Uncertain times for leveraged finance in Spain – DLA Piper

The last two years have been an uncertain time for the private equity market in Spain (uncertainty which, unfortunately, is expected to continue during 2010). The country has, as a consequence of the socalled global credit crunch, been experiencing similar problems to other European economies including a significant slowdown in economic activity and consumer spending. An effect of which also, has been a very substantial decrease in the number of leveraged finance transactions closed during 2008 and 2009, albeit the midmarket has been slightly less affected.

The main features of the current deal market include there being much less liquidity, making it harder for entities to access financing. Lenders are increasingly concerned about insolvency related issues and the conditions offered to borrowers are tougher when compared to those imposed during the M&A boom of 2005-2007. In addition, trading in the secondary syndication market remains, predominantly, at a significant discount to par and sponsors can no longer take advantage of the previously highly-liquid investor base.

The key consequences of this are that financing packages are structured with less layers of debt (second lien and mezzanine facilities have decreased dramatically), and there has been a return to more traditional and less aggressive lending practices – paying greater attention to the scope and nature of the covenants and representations that borrowers are required to provide in the loan documentation. There has been a substantial decrease in leverage (rarely more than two–three times EBITDA), a return to tighter covenants and reinforcement of security packages, and a significant increase in margins.

Los autores, Javier López Antón y César Herrero Mazario de DLA Piper en España, ofrecen su visión de la situación actual relacionada con las oportunidades para fondos de capital riesgo en su uso de crédito apalancado. Apuntan que la recién publicada Ley 3/2009, de 3 de abril, sobre modificaciones estructurales de las sociedades mercantiles, incorpora al ordenamiento jurí­dico español diversas directivas comunitarias sobre sociedades. En concreto subrayan la aprobación de la fusión entre el comprador y su objetivo como un mecanismo para evitar las restricciones relacionadas con la ayuda financiera y hacer bajar la deuda de adquisición hasta el nivel de la empresa escogida.

Lenders are likewise extremely reluctant to accept equity cures to financial covenant defaults (if finally accepted, a very limited number of cures are allowed) or Mulligan clauses (whereby certain financial ratios breaches can only result in an event of default if repeated). Material Adverse Effect (MAE) definitions are no longer limited to refer only to payment obligations but now tend to encompass any material adverse effect on the financial condition of the borrower, and its group companies, and the ability to comply with all obligations under the loan documentation.

There is scope for permitted acquisitions, subject to tighter conditions, with security being taken over practically all available assets despite the high execution costs – some lenders are insisting that borrowers create in rem securities on the transaction closing date instead of relying only on promissory securities.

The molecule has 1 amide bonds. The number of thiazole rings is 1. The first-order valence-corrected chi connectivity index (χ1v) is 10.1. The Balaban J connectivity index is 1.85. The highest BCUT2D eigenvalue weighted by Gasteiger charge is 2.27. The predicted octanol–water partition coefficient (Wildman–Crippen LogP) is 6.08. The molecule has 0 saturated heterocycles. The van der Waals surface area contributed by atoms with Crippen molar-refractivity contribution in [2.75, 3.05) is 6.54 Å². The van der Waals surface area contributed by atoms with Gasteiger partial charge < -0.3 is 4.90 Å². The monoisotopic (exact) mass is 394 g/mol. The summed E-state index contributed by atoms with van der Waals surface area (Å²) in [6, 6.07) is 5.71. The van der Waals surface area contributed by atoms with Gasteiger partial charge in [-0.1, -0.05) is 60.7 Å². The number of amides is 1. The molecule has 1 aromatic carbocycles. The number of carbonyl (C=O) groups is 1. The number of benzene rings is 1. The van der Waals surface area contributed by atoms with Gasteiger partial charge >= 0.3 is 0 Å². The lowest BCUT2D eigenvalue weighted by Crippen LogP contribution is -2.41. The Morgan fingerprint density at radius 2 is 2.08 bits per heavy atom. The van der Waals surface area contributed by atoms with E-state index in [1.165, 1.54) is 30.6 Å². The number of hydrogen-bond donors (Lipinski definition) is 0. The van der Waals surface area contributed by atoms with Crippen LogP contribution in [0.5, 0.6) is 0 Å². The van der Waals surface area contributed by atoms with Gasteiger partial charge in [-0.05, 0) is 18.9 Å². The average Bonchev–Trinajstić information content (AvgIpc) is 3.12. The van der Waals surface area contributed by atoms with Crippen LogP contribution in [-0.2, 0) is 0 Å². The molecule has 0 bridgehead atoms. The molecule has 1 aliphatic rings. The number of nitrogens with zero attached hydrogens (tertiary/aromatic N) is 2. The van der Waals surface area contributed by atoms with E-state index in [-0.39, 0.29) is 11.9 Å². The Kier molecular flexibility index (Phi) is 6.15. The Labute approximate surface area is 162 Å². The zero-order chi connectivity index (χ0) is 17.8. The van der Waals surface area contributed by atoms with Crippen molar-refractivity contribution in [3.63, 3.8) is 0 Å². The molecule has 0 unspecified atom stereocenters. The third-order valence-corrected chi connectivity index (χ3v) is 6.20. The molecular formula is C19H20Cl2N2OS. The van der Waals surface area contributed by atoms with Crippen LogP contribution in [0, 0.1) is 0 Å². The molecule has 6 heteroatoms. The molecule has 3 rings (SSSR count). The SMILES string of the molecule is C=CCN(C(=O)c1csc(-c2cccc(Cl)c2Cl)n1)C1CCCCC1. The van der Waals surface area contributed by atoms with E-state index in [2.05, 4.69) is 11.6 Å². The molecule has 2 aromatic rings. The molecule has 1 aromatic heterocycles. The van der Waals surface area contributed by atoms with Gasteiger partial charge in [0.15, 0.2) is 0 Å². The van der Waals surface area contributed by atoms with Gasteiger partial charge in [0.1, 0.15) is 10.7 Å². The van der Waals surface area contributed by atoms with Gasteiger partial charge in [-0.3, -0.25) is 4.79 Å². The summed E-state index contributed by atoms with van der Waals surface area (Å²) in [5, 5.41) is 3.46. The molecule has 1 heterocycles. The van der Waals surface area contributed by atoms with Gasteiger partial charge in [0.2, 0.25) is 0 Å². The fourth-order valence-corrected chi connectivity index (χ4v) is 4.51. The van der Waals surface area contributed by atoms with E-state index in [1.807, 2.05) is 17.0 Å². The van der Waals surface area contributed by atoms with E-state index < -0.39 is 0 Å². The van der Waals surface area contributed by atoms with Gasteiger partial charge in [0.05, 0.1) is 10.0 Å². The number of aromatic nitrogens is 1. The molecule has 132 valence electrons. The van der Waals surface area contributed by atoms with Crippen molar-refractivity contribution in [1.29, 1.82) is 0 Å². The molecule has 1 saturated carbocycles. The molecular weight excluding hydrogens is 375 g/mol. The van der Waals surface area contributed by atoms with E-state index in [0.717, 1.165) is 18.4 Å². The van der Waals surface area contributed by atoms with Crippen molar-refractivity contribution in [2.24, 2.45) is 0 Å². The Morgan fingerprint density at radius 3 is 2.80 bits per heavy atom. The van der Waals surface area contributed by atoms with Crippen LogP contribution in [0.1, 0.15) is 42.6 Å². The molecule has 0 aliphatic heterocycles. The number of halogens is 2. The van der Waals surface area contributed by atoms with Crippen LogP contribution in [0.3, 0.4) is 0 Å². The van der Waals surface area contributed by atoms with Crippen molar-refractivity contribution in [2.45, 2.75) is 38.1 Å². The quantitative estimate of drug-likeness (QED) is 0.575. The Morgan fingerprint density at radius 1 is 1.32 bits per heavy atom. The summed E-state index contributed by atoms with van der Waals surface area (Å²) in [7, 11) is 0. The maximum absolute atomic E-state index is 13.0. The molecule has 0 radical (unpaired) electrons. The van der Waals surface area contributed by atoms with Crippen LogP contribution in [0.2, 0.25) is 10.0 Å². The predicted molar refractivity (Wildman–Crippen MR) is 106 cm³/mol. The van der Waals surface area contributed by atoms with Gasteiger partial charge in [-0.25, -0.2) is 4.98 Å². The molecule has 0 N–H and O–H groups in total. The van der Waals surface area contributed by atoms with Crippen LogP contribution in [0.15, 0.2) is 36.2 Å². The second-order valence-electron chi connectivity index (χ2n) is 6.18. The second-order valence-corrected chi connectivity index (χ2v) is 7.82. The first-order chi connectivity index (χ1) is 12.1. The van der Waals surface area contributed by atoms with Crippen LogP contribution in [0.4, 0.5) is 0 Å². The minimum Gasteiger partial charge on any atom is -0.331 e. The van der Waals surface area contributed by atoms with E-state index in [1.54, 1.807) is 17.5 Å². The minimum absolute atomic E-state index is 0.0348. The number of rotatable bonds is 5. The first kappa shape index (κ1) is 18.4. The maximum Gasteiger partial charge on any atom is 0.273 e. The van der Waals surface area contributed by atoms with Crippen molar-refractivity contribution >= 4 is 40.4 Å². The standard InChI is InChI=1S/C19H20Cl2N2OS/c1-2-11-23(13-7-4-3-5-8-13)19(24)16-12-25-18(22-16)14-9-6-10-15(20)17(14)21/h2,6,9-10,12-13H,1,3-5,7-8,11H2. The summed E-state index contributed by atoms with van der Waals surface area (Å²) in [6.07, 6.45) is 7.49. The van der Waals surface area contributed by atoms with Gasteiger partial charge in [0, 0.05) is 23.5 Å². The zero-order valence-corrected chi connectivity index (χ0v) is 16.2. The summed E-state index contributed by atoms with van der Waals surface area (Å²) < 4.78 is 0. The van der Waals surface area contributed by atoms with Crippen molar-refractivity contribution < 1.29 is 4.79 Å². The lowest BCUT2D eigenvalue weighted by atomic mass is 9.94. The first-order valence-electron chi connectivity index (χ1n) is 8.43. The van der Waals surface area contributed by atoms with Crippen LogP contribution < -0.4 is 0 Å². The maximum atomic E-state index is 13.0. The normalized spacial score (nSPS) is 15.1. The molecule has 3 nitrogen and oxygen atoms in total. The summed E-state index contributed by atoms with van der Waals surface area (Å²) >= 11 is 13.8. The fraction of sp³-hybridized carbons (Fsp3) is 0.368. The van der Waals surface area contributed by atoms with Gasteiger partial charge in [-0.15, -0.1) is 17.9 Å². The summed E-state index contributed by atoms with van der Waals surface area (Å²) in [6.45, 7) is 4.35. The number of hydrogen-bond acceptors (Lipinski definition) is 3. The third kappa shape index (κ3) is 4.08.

Likewise reverse-flex provisions have practically disappeared as have covenant-lite provisions which, although hardly previously used, are definitively now ruled out, while market-flex provisions have been widened in order to successfully syndicate acquisition debt and market disruption provisions have become standard. Sponsors are now potentially forced to focus all their efforts on seeking structural solutions when faced with the difficulty of complying with financial ratios and honouring payments.

In terms of recent legal developments, it is worth noting that legislation (Law 3/2009 of 3 April 2009) now establishes new requirements applicable to all structural reorganisations of Spanish companies bringing about more flexibility with respect to the applicable legal requirements, including to both domestic and cross-border mergers.

This Law expressly authorises the merger of the acquiring entity with the target company (supporting a common Spanish practice but for which there was no legislation) as a means of getting around financial assistance restrictions and pushing-down the acquisition debt to the target company level.

Although it is not yet possible to give an opinion on the impact of the Law on leveraged transactions, we feel that it will be difficult in practice to comply with some of the requirements imposed in order to benefit from some of the provisions included. In particular, those relating to the obtaining of an expert’s report, inter alia, confirming the reasonableness of the whole merger process and whether there is financial assistance.

Javier López Antón is a corporate finance and project finance specialist and the Regional Managing Partner of DLA Piper in Spain. He can be reached via javier.lopez@dlapiper.com . César Herrero Mazarí­o is an associate in the corporate finance team at DLA Piper in Madrid. He can be reached via cesar.herrero@dlapiper.com
Uncertain times for leveraged finance in Spain – DLA Piper

Garcia-Sicilia

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